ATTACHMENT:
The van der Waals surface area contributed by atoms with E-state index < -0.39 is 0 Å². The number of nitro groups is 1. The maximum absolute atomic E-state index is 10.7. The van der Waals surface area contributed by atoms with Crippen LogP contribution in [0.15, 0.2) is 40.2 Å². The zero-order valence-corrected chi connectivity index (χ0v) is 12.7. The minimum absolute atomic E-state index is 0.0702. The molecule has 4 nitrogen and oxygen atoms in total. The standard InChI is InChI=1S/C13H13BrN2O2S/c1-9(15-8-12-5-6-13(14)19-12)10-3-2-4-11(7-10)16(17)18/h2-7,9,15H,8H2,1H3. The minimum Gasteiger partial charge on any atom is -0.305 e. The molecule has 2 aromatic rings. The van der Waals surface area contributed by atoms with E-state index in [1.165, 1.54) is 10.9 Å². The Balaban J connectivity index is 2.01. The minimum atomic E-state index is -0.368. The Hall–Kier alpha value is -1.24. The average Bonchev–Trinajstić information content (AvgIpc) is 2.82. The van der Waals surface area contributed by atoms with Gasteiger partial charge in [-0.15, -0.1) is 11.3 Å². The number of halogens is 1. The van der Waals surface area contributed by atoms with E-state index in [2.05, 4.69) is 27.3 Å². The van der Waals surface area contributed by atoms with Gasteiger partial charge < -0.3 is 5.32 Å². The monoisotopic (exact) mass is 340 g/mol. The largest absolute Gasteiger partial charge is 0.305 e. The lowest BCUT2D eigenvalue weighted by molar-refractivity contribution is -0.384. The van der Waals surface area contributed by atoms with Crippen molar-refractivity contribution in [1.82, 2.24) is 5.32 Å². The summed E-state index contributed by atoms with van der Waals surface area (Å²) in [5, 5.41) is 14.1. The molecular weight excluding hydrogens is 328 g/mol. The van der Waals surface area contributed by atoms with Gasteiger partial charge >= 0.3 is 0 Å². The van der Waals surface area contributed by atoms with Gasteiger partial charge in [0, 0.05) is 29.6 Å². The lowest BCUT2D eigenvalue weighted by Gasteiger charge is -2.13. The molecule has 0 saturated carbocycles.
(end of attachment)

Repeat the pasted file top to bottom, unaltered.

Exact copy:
The van der Waals surface area contributed by atoms with E-state index < -0.39 is 0 Å². The number of nitro groups is 1. The maximum absolute atomic E-state index is 10.7. The van der Waals surface area contributed by atoms with Crippen LogP contribution in [0.15, 0.2) is 40.2 Å². The zero-order valence-corrected chi connectivity index (χ0v) is 12.7. The minimum absolute atomic E-state index is 0.0702. The molecule has 4 nitrogen and oxygen atoms in total. The standard InChI is InChI=1S/C13H13BrN2O2S/c1-9(15-8-12-5-6-13(14)19-12)10-3-2-4-11(7-10)16(17)18/h2-7,9,15H,8H2,1H3. The minimum Gasteiger partial charge on any atom is -0.305 e. The molecule has 2 aromatic rings. The van der Waals surface area contributed by atoms with E-state index in [1.165, 1.54) is 10.9 Å². The Balaban J connectivity index is 2.01. The minimum atomic E-state index is -0.368. The Hall–Kier alpha value is -1.24. The average Bonchev–Trinajstić information content (AvgIpc) is 2.82. The van der Waals surface area contributed by atoms with Gasteiger partial charge in [-0.15, -0.1) is 11.3 Å². The number of halogens is 1. The van der Waals surface area contributed by atoms with E-state index in [2.05, 4.69) is 27.3 Å². The van der Waals surface area contributed by atoms with Gasteiger partial charge < -0.3 is 5.32 Å². The monoisotopic (exact) mass is 340 g/mol. The largest absolute Gasteiger partial charge is 0.305 e. The lowest BCUT2D eigenvalue weighted by molar-refractivity contribution is -0.384. The van der Waals surface area contributed by atoms with Crippen molar-refractivity contribution in [1.82, 2.24) is 5.32 Å². The summed E-state index contributed by atoms with van der Waals surface area (Å²) in [5, 5.41) is 14.1. The molecular weight excluding hydrogens is 328 g/mol. The van der Waals surface area contributed by atoms with Gasteiger partial charge >= 0.3 is 0 Å². The van der Waals surface area contributed by atoms with Gasteiger partial charge in [0, 0.05) is 29.6 Å². The lowest BCUT2D eigenvalue weighted by Gasteiger charge is -2.13. The molecule has 0 saturated carbocycles.